During 1999, the IDF responded to two major disasters--one manmade, the other natural. In response to the civil war in Kosovo, it deployed a 100-bed field hospital to Skopje, Macedonia to furnish medical relief to refugees fleeing the war zone. Over the course of two weeks, IDF medical personnel, many of whom had served in Rwanda and Kenya, treated more than 1,600 people, performed three major operations, and participated in the delivery of 12 babies.

Soon after it ended its humanitarian operation in Kosovo, the IDF responded to a massive earthquake in Turkey. It flew in its SAR unit and set up a field hospital in Adapazari. The SAR unit, on the ground for a week, managed to pull a total of 12 survivors, including one Israeli child, out of demolished buildings at three different sites. And, in the space of two weeks, the field hospital treated over 1,200 patients and delivered 15 babies. The IDF also assisted in the construction of an entire village for people left homeless by the earthquake. Israel built over 300 homes, a school, a medical clinic, a shopping center, and two playgrounds for 2,000 Turkish refugees. (4)

Despite the outbreak of the Palestinian terror war (the so-called Al-Aqsa Intifada) in 2000--a war that has occupied most of the Jewish state's attention over the past five years--the IDF has still been able to engage in humanitarian operations overseas. In the wake of a massive earthquake in western India in 2001, it deployed a 100-bed field hospital to the scene. Before they turned the hospital over to Indian medical personnel, IDF doctors, nurses, and medics treated over 1,200 patients and took part in 12 births. Israel offered the same level of assistance to Sri Lanka after the devastating tsunami of 2004; however, for logistical reasons related to its perceived inability to accommodate an extensive foreign presence, the Sri Lankan government declined a large-scale Israeli relief effort. (5) Instead, it opted to accept an offer of a small IDF airlift of relief supplies, including food, water, medicine, blankets, tents, and generators.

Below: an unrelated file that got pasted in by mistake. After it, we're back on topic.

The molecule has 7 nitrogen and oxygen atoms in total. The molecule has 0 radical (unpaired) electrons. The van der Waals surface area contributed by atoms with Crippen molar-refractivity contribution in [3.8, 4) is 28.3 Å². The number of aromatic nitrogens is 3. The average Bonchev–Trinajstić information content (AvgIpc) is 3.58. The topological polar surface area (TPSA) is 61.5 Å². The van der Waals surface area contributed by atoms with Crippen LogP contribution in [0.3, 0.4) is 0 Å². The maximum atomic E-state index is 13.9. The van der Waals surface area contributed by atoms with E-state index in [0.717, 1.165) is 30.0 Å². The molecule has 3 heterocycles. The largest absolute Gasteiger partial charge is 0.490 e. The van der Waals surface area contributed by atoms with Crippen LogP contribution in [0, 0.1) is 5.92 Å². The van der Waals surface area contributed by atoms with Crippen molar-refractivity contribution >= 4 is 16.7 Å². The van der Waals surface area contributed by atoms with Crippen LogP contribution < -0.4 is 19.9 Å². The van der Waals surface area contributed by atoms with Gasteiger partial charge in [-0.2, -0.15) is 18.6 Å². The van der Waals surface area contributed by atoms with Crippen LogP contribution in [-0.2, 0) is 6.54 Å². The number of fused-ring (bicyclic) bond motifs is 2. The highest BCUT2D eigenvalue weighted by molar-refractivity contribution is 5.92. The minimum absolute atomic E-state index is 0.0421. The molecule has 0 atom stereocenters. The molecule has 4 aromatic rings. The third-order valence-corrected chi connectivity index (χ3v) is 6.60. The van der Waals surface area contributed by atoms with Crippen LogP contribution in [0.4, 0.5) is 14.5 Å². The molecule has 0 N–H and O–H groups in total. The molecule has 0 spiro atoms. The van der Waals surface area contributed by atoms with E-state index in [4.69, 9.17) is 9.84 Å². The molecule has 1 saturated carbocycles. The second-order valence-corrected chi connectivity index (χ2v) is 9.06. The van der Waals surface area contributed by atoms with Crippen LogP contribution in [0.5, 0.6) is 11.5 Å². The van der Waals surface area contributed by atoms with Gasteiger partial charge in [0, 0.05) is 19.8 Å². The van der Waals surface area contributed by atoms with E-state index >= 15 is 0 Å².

Though the armed forces of other comparably sized states often participate in humanitarian activities in various capacities, the number and scale of the IDF's operations in this area perhaps make it unique among the armies of the medium powers. The IDF is able to make such a major contribution to these operations because the Jewish state has accumulated a vast amount of experience in dealing with the effects of catastrophes at home. An endless string of wars and terrorist atrocities has contributed mightily to the development of probably the most sophisticated and battle-tested military medical system in the world. Moreover, no army today is better prepared to respond rapidly and effectively to an emergency situation than the IDF.